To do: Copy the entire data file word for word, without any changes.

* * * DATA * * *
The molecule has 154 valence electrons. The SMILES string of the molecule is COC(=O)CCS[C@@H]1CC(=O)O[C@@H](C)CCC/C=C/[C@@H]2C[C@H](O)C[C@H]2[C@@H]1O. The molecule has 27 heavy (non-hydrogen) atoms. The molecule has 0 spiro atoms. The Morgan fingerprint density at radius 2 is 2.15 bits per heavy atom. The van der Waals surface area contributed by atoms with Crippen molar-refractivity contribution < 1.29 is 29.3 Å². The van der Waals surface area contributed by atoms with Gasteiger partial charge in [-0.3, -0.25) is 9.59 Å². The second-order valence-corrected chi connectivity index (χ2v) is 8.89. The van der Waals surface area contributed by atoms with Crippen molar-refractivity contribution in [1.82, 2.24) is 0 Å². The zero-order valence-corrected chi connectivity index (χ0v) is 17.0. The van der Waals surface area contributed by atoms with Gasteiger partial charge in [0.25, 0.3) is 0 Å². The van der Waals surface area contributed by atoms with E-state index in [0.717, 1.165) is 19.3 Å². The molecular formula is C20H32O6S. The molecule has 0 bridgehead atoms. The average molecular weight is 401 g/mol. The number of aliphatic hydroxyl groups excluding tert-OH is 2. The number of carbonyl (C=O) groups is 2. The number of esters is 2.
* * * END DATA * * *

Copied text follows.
The molecule has 154 valence electrons. The SMILES string of the molecule is COC(=O)CCS[C@@H]1CC(=O)O[C@@H](C)CCC/C=C/[C@@H]2C[C@H](O)C[C@H]2[C@@H]1O. The molecule has 27 heavy (non-hydrogen) atoms. The molecule has 0 spiro atoms. The Morgan fingerprint density at radius 2 is 2.15 bits per heavy atom. The van der Waals surface area contributed by atoms with Crippen molar-refractivity contribution < 1.29 is 29.3 Å². The van der Waals surface area contributed by atoms with Gasteiger partial charge in [-0.3, -0.25) is 9.59 Å². The second-order valence-corrected chi connectivity index (χ2v) is 8.89. The van der Waals surface area contributed by atoms with Crippen molar-refractivity contribution in [1.82, 2.24) is 0 Å². The zero-order valence-corrected chi connectivity index (χ0v) is 17.0. The van der Waals surface area contributed by atoms with Gasteiger partial charge in [0.25, 0.3) is 0 Å². The van der Waals surface area contributed by atoms with E-state index in [0.717, 1.165) is 19.3 Å². The molecular formula is C20H32O6S. The molecule has 0 bridgehead atoms. The average molecular weight is 401 g/mol. The number of aliphatic hydroxyl groups excluding tert-OH is 2. The number of carbonyl (C=O) groups is 2. The number of esters is 2.